Abbott said the court's application of San Remo was not a big deal. Rather, the case illustrates that when a city puts everything into a contract such as a development agreement, the city loses its deferential standing in court, he observed.

The project at issue here is two subdivisions containing 214 single-family residential lots within the larger Patterson Gardens development. In January 2003, the city approved a development agreement with Morrison Homes for the two subdivisions. The agreement provided the developer with four options for meeting the city's inclusionary housing mandate. Morrison could build affordable units, develop senior housing, obtain affordable unit credits from other developers or pay an in-lieu fee when building permits were issued. At the time the development agreement was approved, the city's in-lieu fee was $734 per market-rate unit, but the agreement noted the city was preparing a new fee schedule and Morrison would be bound to the revised fees.

Since 1995, the city had assumed the in-lieu fee revenue would leverage additional federal grants and loans to provide adequate funding. The new fee schedule marked a policy change. It placed the entire burden of meeting the city's RHNA affordable housing allocation on market-rate builders. The RHNA allocated to Patterson 235 units of very low-income housing, 182 units of low-income housing and 225 moderate-income units, which together would require a subsidy of $73.5 million. In March 2006, the city adopted the new fee of nearly $21,000 per market-rate unit.

Morrison Homes and the local BIA sued, but San Joaquin County Superior Court Judge David Vander Wall upheld the housing fee as reasonable. On appeal, the builders argued the fee increase violated the development agreement because the fee was not "reasonably justified." The city argued that phrase in the agreement meant typical legal requirements had been waived. But the court found existing law would still apply to the fee increase.

Patterson's fee, the court determined, was not substantially different from the fee in San Remo, which San Francisco imposed on hotel owners who converted residential living units into tourist hotel rooms. Hence, Patterson needed to prove a reasonable relationship between the fee and the project's impact. The city apparently made little attempt to demonstrate a nexus existed, instead contending the fee justification study "clearly shows the need for affordable housing generated by the new construction." That argument appeared to miss the point.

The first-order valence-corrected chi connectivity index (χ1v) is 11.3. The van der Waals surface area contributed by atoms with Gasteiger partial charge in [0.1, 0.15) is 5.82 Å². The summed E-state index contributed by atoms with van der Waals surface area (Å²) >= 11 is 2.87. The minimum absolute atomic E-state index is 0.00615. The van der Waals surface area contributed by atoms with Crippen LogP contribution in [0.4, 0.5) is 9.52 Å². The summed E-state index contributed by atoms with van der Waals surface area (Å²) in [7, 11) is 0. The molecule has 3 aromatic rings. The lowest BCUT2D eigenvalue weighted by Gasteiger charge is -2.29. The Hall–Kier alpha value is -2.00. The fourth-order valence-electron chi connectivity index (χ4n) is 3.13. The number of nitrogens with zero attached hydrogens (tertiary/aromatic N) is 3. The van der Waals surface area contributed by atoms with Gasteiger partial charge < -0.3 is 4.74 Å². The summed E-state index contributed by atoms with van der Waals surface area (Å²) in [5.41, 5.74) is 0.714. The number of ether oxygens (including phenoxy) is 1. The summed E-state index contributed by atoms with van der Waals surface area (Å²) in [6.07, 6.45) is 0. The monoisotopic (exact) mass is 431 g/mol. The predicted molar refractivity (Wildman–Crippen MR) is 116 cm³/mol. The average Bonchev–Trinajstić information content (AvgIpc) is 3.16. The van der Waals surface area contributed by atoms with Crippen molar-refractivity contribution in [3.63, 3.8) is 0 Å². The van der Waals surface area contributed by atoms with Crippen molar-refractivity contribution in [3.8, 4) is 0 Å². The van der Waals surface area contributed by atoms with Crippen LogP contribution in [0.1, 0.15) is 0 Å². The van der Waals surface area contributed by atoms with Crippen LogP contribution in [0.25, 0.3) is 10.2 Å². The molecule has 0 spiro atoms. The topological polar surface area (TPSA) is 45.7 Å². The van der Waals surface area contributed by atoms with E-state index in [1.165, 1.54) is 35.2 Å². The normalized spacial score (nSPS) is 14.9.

"The record in this matter reveals no reasonable relationship between the extent of the city's affordable housing need and the development of either (1) the 214 residential lots that constitute the two subdivision owned by developer or (2) the 3,507 unentitled lots identified in the fee justification study," Justice Betty Dawson wrote for the court. "No connection is shown, by the fee justification study or by anything else in the record, between this 642-unit figure and the need for affordable housing associated with new market-rate development."

The court initially filed its decision in late January. After the BIA asked the court to publish the decision, the court significantly reworked the most important part of the opinion and then approved the publication, meaning the opinion may be cited as legal precedent. The court modified the opinion one more time after the initial publication.

In the meantime, Patterson has changed its fee structure again. The city now requires builders either to provide 15% of units as affordable or to pay an amount that will fully fund the units' development.

The Case:
Building Industry Association of Central California v. City of Patterson, No. F054785, 09 C.D.O.S. 2617, 2009 DJDAR 3027. Filed January 30, 2009. Modified and ordered published March 2, 2009. Modified and rehearing denied March 20, 2009, at 2009 DJDAR 4327.
The Lawyers:
For the BIA: David Lanferman, Sheppard, Mullin, Richter & Hampton, (415) 434-9100.
For the city: George Logan, city attorney, (209) 357-1431.